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IN THE DARKNESS OF WAR, THE LIGHT OF BOOKS – HOW LIBRARIANS DEFIED THE NAZIS
THE NEW YORK TIMES BESTSELLER

‘A wonderful novel celebrating the power of books and libraries to change people’s lives’ JILL MANSELL

Heart-breaking and heart-lifting and always enchanting’ RUTH HOGAN
‘An irresistible and utterly compelling novel that will appeal to bibliophiles and historical fiction fans alike’ SUNDAY EXPRESS
‘I devoured The Paris Library in one hungry gulp . . . charming and moving’ TATIANA DE ROSNAY
‘An irresistible, compelling read’ FIONA DAVIS
‘Paris and libraries. What’s not to love?!’ NATASHA LESTER
‘Compelling’ WOMAN & HOME
‘Delightful, richly detailed’ PUBLISHER’S WEEKLY

PARIS, 1939
Odile Souchet is obsessed with books, and her new job at the American Library in Paris – with its thriving community of students, writers and book lovers – is a dream come true. When war is declared, the Library is determined to remain open. But then the Nazis invade Paris, and everything changes.
In Occupied Paris, choices as black and white as the words on a page become a murky shade of grey – choices that will put many on the wrong side of history, and the consequences of which will echo for decades to come.

‘Book obsessives will adore this immersive love letter to the power of the written word.’ RED MAGAZINE

MONTANA, 1983
Lily is a lonely teenager desperate to escape small-town Montana. She grows close to her neighbour Odile, discovering they share the same love of language, the same longings. But as Lily uncovers more about Odile’s mysterious past, she discovers a dark secret, closely guarded and long hidden.

Based on the true Second World War story of the heroic librarians at the American Library in Paris, this is an unforgettable novel of romance, friendship, family, and of heroism found in the quietest of places.

Reviews

A book about books, lovers and book lovers - what's not to love? A wonderful tale about a library that provides a beacon of hope in the darkness and despair of war. Heart-breaking and heart-lifting in turn and always enchanting.
Ruth Hogan, author of THE KEEPER OF LOST THINGS
A love letter to Paris, the power of books, and the beauty of intergenerational friendship.
Booklist
A wonderful novel celebrating the power of books and libraries to change people's lives. Enthralling, moving and based on little-known real events.
Jill Mansell, author of MAYBE THIS TIME
An irresistible combination of two of my favourite things: Paris and libraries. What's not to love?! Utterly charming
Natasha Lester, author of THE PARIS ORPHAN
Compelling
Woman & Home
Intelligent and sensuously rich... A novel tailor-made for those who cherish books and libraries.
Kirkus Reviews
The Paris Library is a refreshing novel that celebrates libraries as cradles of community, especially when we need them the most. It shows how literature can be a means of escape, a catalyst for human connection, and a moral center in grim times. A thoroughly enjoyable read, kind-hearted and brimming with delightful bookish allusions.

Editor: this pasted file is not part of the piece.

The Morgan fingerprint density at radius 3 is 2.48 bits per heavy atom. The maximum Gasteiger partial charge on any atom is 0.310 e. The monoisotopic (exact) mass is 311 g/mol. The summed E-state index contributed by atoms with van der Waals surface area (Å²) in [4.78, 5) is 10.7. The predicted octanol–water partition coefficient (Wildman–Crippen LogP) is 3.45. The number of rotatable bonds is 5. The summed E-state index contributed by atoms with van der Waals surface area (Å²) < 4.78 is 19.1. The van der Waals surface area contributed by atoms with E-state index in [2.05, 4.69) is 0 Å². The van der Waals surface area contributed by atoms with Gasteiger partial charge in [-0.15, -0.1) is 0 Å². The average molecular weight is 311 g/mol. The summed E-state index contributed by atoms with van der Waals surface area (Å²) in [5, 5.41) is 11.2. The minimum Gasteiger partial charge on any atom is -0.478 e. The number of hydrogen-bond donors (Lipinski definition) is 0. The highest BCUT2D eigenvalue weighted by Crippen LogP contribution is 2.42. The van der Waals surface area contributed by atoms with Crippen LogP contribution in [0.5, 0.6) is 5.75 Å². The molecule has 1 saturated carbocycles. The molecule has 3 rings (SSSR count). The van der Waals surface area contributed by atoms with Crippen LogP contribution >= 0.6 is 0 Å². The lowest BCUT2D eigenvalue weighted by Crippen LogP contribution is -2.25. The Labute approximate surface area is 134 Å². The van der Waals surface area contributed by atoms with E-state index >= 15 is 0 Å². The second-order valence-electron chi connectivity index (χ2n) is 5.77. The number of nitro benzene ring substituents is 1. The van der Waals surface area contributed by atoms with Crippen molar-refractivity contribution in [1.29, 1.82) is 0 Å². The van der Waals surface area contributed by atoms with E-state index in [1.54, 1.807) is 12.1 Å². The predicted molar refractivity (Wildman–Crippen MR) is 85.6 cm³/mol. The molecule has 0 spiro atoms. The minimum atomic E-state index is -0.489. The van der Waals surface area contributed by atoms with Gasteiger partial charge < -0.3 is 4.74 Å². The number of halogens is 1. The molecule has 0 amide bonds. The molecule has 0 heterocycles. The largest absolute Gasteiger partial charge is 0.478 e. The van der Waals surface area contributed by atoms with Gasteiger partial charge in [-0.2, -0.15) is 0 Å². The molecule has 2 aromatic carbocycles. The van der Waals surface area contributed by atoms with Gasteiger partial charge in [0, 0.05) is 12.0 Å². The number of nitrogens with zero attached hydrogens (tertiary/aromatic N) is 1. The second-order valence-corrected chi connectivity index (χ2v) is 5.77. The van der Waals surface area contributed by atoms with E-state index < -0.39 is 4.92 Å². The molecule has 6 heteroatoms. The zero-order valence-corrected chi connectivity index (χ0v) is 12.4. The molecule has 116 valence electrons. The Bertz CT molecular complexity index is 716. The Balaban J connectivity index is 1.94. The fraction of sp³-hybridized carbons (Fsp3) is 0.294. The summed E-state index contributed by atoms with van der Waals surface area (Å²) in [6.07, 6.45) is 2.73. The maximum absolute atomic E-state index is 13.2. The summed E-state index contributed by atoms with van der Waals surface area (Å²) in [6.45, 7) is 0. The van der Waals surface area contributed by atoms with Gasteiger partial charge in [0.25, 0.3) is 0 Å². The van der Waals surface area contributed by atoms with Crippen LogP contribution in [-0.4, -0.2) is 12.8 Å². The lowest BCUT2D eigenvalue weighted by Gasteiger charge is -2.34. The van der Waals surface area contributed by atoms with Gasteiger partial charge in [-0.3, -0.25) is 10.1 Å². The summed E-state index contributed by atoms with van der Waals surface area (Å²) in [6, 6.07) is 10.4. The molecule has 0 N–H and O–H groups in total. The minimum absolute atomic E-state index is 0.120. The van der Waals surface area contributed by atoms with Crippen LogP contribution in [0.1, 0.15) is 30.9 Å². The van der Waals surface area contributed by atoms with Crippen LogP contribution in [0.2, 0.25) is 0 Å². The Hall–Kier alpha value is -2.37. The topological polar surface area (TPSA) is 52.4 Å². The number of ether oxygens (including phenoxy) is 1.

Matthew Sullivan, author of Midnight at the Bright Ideas Bookstore
A delightful chronicle of a woman's life in WWII-era Paris and rural 1980s Montana . . .Charles's richly detailed plot incorporates historical figures from the American Library and highlights the perils of occupied Paris. Historical fiction fans will be drawn to the realistic narrative and the bond of friendship forged between a widow and a lonely young girl
Publishers' Weekly
A fresh take on WWII France that will appeal to bibliophiles everywhere. I fell in love with Odile and Lily, with their struggles and triumphs, from the very first page. Meticulously researched, The Paris Library is an irresistible, compelling read.
Fiona Davis, author of THE CHELSEA GIRLS
As a Parisian, an ardent bookworm , and a longtime fan of the American Library in Paris, I devoured The Paris Library in one hungry gulp. It is charming and moving, with a perfect balance between history and fiction.
Tatiana de Rosnay, author of SARAH'S KEY
Having lived in an apartment just above the current location of the American Library in Paris, I've always felt connected to the institution and wondered about its story, so I'm grateful to Janet Skeslien Charles for penning such a vivid, enjoyable, based-on-a-true-story tale. In The Paris Library, the beloved library, its staff, and its subscribers come to life and remind us of both the horrors of World War II and the vital role books play in keeping us afloat in difficult times. Well-researched, stirring, and rich with detail, The Paris Library is an ode to the importance of libraries, books, and the human connections we find within both.
Kristin Harmel, New York Times bestselling author of The Book of Lost Names
Lily and Odile are fictitious , but key players at the library are drawn from life. Chapeau!
Saga
The author's experiences of working at the American Library in Paris shine through in this delightful, richly detailed novel. From the atrocities carried out by the Nazis to the fearless acts of bravery and courage shown by ordinary people working together in the face of evil, this is An irresistible and utterly compelling novel that will appeal to bibliophiles and historical fiction fans alike.
Anne Cater, Sunday Express Mag
Book obsessives will adore this immersive love letter to the power of the written word.
Sarra Manning, Red Magazine
This is a remarkable story of family, romance, friendship and the power of literature to bring us together, perfect for fans of The Lilac Girls and The Paris Wife.